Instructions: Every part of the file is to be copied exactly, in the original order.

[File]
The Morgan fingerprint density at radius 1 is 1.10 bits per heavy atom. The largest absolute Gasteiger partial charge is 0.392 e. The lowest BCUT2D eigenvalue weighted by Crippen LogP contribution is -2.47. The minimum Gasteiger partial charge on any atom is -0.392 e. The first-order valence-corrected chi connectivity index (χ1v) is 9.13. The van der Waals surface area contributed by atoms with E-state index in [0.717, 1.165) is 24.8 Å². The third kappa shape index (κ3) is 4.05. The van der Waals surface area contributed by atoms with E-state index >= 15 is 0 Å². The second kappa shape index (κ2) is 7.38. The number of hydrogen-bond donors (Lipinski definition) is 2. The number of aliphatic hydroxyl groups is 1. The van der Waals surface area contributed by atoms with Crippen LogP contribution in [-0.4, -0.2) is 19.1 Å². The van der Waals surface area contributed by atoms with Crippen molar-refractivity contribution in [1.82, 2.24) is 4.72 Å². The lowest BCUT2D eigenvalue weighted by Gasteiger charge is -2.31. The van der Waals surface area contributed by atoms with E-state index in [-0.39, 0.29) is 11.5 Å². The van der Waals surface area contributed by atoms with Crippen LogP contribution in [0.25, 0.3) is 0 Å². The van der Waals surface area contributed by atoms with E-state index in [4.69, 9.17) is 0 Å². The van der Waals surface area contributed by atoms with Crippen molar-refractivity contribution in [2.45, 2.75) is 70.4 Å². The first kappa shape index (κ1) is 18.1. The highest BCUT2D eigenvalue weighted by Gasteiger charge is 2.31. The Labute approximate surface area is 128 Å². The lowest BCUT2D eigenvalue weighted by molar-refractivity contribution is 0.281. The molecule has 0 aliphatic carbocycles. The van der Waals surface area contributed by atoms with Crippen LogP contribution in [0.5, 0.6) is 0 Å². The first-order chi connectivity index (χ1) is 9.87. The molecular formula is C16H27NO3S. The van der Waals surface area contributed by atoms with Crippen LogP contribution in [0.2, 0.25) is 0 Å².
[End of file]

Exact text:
The Morgan fingerprint density at radius 1 is 1.10 bits per heavy atom. The largest absolute Gasteiger partial charge is 0.392 e. The lowest BCUT2D eigenvalue weighted by Crippen LogP contribution is -2.47. The minimum Gasteiger partial charge on any atom is -0.392 e. The first-order valence-corrected chi connectivity index (χ1v) is 9.13. The van der Waals surface area contributed by atoms with E-state index in [0.717, 1.165) is 24.8 Å². The third kappa shape index (κ3) is 4.05. The van der Waals surface area contributed by atoms with E-state index >= 15 is 0 Å². The second kappa shape index (κ2) is 7.38. The number of hydrogen-bond donors (Lipinski definition) is 2. The number of aliphatic hydroxyl groups is 1. The van der Waals surface area contributed by atoms with Crippen LogP contribution in [-0.4, -0.2) is 19.1 Å². The van der Waals surface area contributed by atoms with Crippen molar-refractivity contribution in [1.82, 2.24) is 4.72 Å². The lowest BCUT2D eigenvalue weighted by Gasteiger charge is -2.31. The van der Waals surface area contributed by atoms with E-state index in [-0.39, 0.29) is 11.5 Å². The van der Waals surface area contributed by atoms with Crippen LogP contribution in [0.25, 0.3) is 0 Å². The van der Waals surface area contributed by atoms with E-state index in [4.69, 9.17) is 0 Å². The van der Waals surface area contributed by atoms with Crippen molar-refractivity contribution in [2.45, 2.75) is 70.4 Å². The first kappa shape index (κ1) is 18.1. The highest BCUT2D eigenvalue weighted by Gasteiger charge is 2.31. The Labute approximate surface area is 128 Å². The lowest BCUT2D eigenvalue weighted by molar-refractivity contribution is 0.281. The molecule has 0 aliphatic carbocycles. The van der Waals surface area contributed by atoms with Crippen LogP contribution in [0.5, 0.6) is 0 Å². The first-order chi connectivity index (χ1) is 9.87. The molecular formula is C16H27NO3S. The van der Waals surface area contributed by atoms with Crippen LogP contribution in [0.2, 0.25) is 0 Å².